Heartworms. The word alone conjures up some pretty frightening images, and if you’re getting a puppy then you’ve every right to be concerned! Nobody wants heartworms affecting their adorable young puppy. But exactly how common – and how serious – are heartworms in puppies?
Unfortunately, heartworms can actually be very serious. Fatal, in fact. Thankfully, there are ways to prevent heartworms from ever infecting your dog. And even if your dog does get infected, treatments exist for getting rid of heartworms.
What Are Heartworms in Puppies? What Causes Them?
Heartworms are parasites that live in your dog’s blood. They are generally introduced into the bloodstream by mosquitos, who carry the heartworm larvae with them.
After your dog has been by bitten a worm-laden mosquito, the worms will begin to grow in their bloodstream. It takes just over 6 months for these worms to mature.
Symptoms & Problems With Heartworms
Once the worms mature, they become large enough to obstruct your dog’s blood vessels. They often get stuck in the pulmonary artery which can restrict blood flow throughout the body.
After the worms are mature, the female worms start to produce microfilariae. These are basically the prototype worms – the ones that will infect a mosquito if it bites your dog. This is how the heartworm reproduces and continues to spread.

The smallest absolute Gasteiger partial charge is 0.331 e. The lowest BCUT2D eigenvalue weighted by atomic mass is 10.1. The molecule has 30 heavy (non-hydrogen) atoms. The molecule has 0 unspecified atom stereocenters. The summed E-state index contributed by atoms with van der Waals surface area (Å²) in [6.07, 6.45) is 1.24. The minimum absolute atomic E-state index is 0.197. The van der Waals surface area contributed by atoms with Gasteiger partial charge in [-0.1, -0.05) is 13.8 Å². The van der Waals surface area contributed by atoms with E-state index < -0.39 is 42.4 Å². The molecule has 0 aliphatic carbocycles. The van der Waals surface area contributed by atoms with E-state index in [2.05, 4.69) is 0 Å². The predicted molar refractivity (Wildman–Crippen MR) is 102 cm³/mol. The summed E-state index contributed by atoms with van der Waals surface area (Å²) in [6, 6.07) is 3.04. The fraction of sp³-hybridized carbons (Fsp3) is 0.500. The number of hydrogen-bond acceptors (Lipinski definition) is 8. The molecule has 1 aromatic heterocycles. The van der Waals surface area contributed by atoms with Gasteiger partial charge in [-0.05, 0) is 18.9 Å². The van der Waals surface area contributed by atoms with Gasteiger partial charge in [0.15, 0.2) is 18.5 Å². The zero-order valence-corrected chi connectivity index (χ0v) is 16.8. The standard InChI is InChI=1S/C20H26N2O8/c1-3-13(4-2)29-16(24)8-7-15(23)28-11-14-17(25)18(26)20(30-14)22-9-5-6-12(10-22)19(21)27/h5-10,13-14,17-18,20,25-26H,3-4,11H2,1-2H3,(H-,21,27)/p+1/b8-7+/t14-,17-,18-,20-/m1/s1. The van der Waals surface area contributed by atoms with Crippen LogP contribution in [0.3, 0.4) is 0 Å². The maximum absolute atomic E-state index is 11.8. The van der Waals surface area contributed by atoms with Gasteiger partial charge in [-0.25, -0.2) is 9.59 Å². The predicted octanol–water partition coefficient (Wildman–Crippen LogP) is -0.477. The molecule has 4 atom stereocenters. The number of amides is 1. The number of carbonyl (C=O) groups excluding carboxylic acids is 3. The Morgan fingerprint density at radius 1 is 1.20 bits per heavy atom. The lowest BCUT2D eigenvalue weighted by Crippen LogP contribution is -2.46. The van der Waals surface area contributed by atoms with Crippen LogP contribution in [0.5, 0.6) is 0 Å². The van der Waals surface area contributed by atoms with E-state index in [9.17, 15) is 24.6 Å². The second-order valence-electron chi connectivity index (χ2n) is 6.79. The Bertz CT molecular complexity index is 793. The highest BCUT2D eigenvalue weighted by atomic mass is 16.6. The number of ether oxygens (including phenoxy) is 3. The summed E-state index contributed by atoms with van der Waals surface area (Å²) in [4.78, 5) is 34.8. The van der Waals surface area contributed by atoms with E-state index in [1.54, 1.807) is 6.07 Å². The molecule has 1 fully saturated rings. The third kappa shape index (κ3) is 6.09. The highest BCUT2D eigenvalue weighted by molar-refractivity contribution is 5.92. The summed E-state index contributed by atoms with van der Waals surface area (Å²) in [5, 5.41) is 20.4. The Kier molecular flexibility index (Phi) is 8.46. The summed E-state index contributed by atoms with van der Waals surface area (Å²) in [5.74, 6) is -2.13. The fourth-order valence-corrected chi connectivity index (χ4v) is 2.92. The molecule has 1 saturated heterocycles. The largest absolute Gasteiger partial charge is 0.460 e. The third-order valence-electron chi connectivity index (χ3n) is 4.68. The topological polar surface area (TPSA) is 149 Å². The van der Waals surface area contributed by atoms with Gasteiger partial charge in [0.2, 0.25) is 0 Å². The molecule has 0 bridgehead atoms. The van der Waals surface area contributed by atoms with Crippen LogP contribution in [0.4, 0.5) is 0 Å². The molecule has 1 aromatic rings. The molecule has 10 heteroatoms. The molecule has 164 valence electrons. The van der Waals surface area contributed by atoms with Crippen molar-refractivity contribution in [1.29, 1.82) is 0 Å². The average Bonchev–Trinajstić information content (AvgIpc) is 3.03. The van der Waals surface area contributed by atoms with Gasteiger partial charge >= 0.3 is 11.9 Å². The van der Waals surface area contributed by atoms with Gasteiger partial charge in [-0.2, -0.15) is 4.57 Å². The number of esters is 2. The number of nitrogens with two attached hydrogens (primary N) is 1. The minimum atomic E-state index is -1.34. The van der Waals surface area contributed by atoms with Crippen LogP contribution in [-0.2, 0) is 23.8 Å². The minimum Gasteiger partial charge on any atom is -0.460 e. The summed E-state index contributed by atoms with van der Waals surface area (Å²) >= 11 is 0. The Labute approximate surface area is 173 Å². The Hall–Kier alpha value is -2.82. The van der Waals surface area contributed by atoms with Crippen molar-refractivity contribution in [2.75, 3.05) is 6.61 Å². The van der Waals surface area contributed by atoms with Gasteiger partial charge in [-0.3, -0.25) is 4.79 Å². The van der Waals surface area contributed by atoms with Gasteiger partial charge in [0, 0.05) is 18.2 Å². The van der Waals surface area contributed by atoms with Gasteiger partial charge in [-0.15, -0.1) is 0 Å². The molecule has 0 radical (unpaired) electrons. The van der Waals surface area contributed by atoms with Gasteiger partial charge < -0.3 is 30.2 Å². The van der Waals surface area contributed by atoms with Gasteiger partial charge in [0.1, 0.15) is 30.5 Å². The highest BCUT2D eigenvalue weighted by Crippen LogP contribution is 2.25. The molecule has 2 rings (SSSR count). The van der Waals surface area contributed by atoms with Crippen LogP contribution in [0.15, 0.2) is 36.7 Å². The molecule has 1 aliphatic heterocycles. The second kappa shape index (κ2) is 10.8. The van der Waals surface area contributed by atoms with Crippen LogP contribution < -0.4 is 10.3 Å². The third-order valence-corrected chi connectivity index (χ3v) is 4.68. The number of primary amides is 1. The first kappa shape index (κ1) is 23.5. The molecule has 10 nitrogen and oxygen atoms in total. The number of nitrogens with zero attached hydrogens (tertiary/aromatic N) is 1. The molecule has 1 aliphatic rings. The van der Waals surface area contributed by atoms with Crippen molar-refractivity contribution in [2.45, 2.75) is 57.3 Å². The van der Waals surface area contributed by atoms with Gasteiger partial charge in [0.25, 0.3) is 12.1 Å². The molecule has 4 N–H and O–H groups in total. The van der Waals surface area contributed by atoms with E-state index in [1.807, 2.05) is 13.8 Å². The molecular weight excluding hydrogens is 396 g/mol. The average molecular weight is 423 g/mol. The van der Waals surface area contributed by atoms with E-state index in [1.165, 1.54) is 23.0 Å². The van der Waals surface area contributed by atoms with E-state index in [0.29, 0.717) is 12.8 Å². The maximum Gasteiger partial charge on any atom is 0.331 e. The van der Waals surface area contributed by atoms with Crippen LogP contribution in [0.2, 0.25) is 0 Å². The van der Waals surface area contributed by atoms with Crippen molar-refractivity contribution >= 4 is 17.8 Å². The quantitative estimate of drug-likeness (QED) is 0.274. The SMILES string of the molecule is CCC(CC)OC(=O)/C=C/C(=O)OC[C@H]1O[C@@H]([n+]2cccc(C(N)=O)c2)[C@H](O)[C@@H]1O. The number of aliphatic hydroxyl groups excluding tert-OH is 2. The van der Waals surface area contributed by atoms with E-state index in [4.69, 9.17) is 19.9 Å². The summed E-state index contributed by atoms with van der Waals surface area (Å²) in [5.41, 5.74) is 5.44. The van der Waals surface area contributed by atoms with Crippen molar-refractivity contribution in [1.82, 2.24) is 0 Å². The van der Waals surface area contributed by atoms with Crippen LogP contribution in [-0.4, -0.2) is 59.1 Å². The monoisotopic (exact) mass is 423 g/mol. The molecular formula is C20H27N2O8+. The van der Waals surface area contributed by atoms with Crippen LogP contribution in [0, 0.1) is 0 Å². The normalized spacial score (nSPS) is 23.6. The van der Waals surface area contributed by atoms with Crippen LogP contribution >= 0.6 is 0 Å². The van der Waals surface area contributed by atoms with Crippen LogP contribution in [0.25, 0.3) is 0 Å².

Once your dog is affected by heartworms they will likely experience some of the following symptoms.
- A mild, but persistent cough
- Difficulty or resistance to exercise
- Rapid heartbeat
- Fatigue, especially after activity
- Decreased appetite and related weight loss
- Heart failure (in the later stages)
- Fainting (in the later stages)
- Swollen belly due to water retention (in the later stages)
As you can see it’s very important to treat your dog before the problem becomes serious. If you don’t get your dog treated, it could die.
Diagnosing & Treating Heartworms
To diagnose your pup, your vet will retrieve a small blood sample. Within a few minutes they’ll be able to tell you whether or not your dog has mature heartworms.
Unfortunately, due to the way the test works, it’s difficult to identify young worms which means your dog can’t be diagnosed until they’ve had the worms for at least 7 months!
Once your dog is confirmed to have heartworms, your veterinarian will proceed with the treatment. First, your dog will receive antibiotics for a month. This weakens the heartworms in preparation for the worm-killing agent called adulticide.
During this time your dog should avoid intense exercise. The effects of exercise (increased heart rate and blood pressure) can aggravate the symptoms of heartworm disease. Little bits of dead heartworms can also break off and get jammed in your dog’s arteries or lungs.
You’ll want to avoid exercise for a month before treatment and for about 2 months afterwards.
Heartworms are a potentially serious problem that should be treated by a veterinarian. Heartworms might come from mosquitos, but it’s also important to keep your dog safe from other illnesses like the Salmonella outbreak in dog treats.
Aside from that, keep your dog healthy by making sure their diet is good, they exercise regularly and they get all their vitamins.